Armchair Cinephile

Carlos Saura’s Flamenco Trilogy

Spanish director Saura has devoted much of his career (up to his latest film, Fados) to becoming one of the foremost alchemists of music, dance, and film. This famed triptych from the ’80s weaves ballet and opera material together with new settings and narratives, drenching the screen in Flamenco passion.

The Jazz Singer
(Warner Bros.)

This landmark from the dawn of talkies (not to be confused with the Neil Diamond vehicle) has astonishingly (though, given its use of blackface, not inexplicably) never been released on disc ’til now. Warner goes whole hog, adding two full discs of precious material, both vintage shorts and new docs, about the introduction of sound to movies.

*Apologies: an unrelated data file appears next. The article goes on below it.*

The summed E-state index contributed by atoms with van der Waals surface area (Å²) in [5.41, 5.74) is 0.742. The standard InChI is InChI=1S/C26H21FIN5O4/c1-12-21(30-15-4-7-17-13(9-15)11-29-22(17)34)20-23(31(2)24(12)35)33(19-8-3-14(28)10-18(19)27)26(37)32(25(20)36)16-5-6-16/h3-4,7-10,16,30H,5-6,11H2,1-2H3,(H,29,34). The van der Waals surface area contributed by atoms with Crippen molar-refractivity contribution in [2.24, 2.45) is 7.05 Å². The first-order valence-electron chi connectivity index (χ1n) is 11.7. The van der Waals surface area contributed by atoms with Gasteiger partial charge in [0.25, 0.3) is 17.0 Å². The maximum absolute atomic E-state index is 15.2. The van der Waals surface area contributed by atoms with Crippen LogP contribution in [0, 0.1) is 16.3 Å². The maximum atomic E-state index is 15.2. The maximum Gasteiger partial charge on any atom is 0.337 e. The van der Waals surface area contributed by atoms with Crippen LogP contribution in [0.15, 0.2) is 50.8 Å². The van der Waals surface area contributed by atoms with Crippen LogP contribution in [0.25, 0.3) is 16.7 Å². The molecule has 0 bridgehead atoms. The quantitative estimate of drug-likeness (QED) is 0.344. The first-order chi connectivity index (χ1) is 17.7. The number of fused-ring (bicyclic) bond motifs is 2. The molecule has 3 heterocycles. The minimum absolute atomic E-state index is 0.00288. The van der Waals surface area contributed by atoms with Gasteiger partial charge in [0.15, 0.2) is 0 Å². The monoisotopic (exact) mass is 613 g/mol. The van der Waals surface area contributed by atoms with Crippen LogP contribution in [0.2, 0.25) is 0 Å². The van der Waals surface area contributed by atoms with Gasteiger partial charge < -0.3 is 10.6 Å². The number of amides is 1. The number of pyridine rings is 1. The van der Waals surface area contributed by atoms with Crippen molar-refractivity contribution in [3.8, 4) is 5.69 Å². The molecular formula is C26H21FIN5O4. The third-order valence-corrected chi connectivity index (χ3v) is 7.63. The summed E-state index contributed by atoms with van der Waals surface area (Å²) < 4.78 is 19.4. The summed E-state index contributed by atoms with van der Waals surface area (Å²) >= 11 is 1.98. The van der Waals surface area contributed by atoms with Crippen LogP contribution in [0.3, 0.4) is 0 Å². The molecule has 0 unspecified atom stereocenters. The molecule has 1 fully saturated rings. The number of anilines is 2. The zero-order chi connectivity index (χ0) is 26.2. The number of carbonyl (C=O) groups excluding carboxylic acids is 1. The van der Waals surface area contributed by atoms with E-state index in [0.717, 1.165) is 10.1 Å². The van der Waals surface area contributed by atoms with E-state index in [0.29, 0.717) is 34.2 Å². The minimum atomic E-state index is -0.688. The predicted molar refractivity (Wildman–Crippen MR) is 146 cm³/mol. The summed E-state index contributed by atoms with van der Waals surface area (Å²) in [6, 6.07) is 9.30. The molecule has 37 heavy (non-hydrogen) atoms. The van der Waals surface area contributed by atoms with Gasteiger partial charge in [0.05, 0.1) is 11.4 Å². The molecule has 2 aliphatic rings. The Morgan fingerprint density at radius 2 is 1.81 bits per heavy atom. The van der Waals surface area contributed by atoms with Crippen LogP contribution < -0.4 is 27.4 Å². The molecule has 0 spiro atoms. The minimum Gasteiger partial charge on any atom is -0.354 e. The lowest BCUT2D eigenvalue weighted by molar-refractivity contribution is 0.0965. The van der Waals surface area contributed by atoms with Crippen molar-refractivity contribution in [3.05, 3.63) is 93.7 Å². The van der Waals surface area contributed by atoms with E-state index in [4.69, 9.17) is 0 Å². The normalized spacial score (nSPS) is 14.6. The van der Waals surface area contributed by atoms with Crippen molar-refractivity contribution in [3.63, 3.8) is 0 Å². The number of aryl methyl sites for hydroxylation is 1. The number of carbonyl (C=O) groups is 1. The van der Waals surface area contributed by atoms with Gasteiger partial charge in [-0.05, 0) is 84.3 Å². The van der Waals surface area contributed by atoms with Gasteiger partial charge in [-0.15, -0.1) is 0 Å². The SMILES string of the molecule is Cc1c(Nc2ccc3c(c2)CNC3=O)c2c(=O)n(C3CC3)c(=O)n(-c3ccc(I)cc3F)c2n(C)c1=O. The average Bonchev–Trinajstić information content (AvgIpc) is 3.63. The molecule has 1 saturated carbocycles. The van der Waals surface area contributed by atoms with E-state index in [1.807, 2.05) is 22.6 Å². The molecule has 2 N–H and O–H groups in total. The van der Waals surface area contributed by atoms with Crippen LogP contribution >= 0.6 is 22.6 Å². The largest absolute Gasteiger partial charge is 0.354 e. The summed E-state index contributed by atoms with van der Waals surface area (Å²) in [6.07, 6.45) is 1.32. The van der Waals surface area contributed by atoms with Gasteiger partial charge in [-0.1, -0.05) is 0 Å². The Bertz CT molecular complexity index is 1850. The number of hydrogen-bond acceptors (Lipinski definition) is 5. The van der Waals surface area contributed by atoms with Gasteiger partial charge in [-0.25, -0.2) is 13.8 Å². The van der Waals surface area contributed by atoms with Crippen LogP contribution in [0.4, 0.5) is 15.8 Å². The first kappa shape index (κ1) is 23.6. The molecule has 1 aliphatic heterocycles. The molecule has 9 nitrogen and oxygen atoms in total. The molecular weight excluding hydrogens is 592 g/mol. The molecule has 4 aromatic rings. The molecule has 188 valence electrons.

Crazy Love

The true — if difficult to believe — story of a guy whose idea of courtship was to blind his love by throwing lye in her face, and the woman who eventually succumbed to his efforts.

Studio 60 on the Sunset Strip
(Warner Bros.)

TV scribe Aaron Sorkin, after creating Sports Night and The West Wing, has earned the benefit of the doubt, so it’s a shame he didn’t get more than a single season to try to make his latest series work. Obviously, competing with the zip-zam delights of the similarly-themed 30 Rock didn’t help his chances.

Alfred Hitchcock Presents (Season Three) (Universal) More twists and chills from the master, all the better to set the pre-Halloween mood.


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